Steve Darling: Valuable community assets support health and wellbeing of residents and visitors
- Credit: Swim Torquay
Over the past few weeks, we are hearing that more and more energy suppliers have ceased trading due to high energy prices.
This means 1.5 million people, at the last count, will have to move to different suppliers with higher tariffs, while the rest will see their bills shooting up if not on fixed rates.
This will have a devastating effect on many people with low incomes.
Coupled with high inflation, the loss of the Universal Credit uplift, and furlough and self-employment support ending, it is the perfect storm.
The deputy leader, Darren Cowell, and I are now writing to Torbay MP, Kevin Foster, to express our concerns, particularly about the cuts to Universal Credit.
Torbay Council is doing all it can to support those financially struggling.
If you are having money worries, then we may be able to offer support with discretionary housing payments and council tax reductions.
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You can apply for welfare support, and we can signpost you to other financial help, as well as to advice and support.
It’s even more worrying that a recent report by the Work and Pensions Select Committee has warned that the Government has no clear plan to tackle increased rates of child poverty.
It wants a cross-departmental anti-poverty strategy drawn up with clear measurable objectives driven by updated evidence on the scale of the problem.
One of this partnership administration’s aims is to turn the tide on poverty, but to do that we need a robust national strategy to help underpin what we do locally.
Without that, we will continue to face a ticking time bomb.
We also need more Government action to support our leisure industry.
A new report by Swim England warns that a staggering 2,000 swimming pools in England could close by 2030 without urgent Government support.
It claims that £1billion of investment is needed to refurbish existing pools and build new ones.
Councils like Torbay need this additional funding to be included in the upcoming spending review so we can invest in and help renovate community facilities.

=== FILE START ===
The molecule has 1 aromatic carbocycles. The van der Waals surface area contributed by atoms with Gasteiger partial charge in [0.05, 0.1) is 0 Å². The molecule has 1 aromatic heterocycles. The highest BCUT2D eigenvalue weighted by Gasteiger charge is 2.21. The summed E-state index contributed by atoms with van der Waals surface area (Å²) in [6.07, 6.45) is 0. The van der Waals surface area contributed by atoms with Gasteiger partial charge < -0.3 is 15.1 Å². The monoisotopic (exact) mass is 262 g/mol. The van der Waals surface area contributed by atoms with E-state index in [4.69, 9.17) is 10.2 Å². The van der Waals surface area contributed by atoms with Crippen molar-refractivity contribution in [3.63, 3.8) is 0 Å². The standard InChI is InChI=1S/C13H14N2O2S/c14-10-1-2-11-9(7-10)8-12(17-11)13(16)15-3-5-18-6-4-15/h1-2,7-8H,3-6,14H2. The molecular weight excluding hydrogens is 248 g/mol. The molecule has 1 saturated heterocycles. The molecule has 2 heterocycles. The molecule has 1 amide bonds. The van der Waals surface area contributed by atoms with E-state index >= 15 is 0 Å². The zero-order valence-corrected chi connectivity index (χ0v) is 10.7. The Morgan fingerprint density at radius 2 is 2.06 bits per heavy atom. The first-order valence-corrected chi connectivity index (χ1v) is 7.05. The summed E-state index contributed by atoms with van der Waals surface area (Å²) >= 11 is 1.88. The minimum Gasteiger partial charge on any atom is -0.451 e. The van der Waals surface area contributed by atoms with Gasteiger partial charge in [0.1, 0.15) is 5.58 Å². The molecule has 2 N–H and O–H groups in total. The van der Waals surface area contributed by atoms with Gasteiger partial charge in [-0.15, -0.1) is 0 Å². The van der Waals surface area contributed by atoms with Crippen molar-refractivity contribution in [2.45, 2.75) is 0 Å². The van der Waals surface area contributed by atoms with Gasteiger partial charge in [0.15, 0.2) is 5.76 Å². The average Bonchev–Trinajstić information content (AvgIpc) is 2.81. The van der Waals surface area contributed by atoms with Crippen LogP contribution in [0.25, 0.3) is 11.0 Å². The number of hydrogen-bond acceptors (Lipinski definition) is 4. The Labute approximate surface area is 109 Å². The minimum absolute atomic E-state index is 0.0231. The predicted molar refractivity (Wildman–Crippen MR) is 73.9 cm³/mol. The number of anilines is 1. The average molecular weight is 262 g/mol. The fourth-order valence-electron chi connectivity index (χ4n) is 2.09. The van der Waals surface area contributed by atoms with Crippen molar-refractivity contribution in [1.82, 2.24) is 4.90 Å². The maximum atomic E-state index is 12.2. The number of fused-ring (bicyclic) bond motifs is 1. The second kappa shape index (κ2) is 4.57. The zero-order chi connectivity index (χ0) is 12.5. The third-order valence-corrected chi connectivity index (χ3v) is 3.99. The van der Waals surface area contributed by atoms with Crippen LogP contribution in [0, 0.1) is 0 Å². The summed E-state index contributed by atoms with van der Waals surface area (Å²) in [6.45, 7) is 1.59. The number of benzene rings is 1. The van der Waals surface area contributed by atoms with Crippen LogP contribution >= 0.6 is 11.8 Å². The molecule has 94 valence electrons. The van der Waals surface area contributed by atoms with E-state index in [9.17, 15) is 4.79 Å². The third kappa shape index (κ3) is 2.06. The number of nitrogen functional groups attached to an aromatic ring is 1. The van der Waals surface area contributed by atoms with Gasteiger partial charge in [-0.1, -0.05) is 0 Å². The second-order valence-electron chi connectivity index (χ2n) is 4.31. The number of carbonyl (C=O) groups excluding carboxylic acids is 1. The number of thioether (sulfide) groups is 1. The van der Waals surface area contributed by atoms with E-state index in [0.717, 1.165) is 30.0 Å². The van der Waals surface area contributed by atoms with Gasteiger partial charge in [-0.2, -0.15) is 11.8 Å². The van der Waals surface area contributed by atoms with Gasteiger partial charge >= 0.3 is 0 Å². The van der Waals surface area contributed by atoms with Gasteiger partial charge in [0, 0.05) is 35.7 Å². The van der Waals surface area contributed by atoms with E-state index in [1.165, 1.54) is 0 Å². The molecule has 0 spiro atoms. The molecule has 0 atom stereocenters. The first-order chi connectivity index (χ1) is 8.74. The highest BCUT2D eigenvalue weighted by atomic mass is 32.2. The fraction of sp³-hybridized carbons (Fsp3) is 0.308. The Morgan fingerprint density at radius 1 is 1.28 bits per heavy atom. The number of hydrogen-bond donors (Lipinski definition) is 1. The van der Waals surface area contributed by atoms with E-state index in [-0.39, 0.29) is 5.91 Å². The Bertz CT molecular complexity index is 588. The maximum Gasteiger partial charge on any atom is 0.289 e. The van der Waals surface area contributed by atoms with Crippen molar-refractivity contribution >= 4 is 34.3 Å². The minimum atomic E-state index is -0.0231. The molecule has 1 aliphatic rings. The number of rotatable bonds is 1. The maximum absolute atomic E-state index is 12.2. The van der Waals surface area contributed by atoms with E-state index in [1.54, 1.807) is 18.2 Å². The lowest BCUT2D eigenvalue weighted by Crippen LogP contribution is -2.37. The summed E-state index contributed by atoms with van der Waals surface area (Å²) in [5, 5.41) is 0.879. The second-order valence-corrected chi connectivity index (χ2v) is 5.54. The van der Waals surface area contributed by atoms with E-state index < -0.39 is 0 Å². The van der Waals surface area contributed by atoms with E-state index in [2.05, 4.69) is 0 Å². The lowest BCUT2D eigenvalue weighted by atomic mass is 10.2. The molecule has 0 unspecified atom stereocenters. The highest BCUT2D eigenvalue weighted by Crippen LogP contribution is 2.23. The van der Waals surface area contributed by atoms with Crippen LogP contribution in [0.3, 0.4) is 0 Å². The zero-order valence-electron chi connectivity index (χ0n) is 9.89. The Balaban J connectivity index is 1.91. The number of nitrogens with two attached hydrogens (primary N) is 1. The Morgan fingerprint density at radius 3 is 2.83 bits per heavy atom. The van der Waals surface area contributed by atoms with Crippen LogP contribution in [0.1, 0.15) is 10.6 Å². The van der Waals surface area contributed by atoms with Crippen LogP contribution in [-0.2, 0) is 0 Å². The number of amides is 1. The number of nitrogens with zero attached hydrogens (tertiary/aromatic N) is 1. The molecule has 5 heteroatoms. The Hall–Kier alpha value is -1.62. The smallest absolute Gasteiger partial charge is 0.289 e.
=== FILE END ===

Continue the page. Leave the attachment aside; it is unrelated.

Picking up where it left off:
Last week, I visited Swim Torquay as part of our partnership efforts to help make Plainmoor Community Swimming Pool more sustainable in the long term.
With council finances having been brutally cut over the years, we are unable to offer our former grants but want to do all we can to help organisations like this become more viable so they can continue to provide a valuable service in the community.
We actively support both Swim Torquay and the Admiral Swimming Centre in Brixham when we can.
We have a history of giving them help. That mainly comes in the form of officer and councillor support and using reserve funding for urgent repairs.
Recently, we acted as a referee for the Brixham swimming pool to be granted funding from the Post Code Lottery to help pay energy bills and supported their application for funding from the Community Leisure Recovery Fund.
Since the pandemic hit, we have also financially supported our local leisure centres, which were forced to close.
The council leased Torbay Leisure Centre and the adjacent Velopark to Parkwood Leisure until 2029.
The terms enable the operator to maintain and improve the leisure facilities with additional funding.
Earlier this year we also secured £1.9m in grant funding for the site and that is being used to upgrade the heating plant, improve energy efficiency, cut running costs, and reduce the centre’s carbon emissions by 60 per cent.
Parkwood Leisure was also awarded the contract to run the Riviera International Conference Centre in Torquay.
As part of the new, 25-year agreement, the centre will benefit from £1.4 million of improvements and upgrades.
Now we need the Government to make a bigger financial commitment so we can save more of our valuable community assets.
This way they can continue to support the health and wellbeing of our residents and visitors for years to come.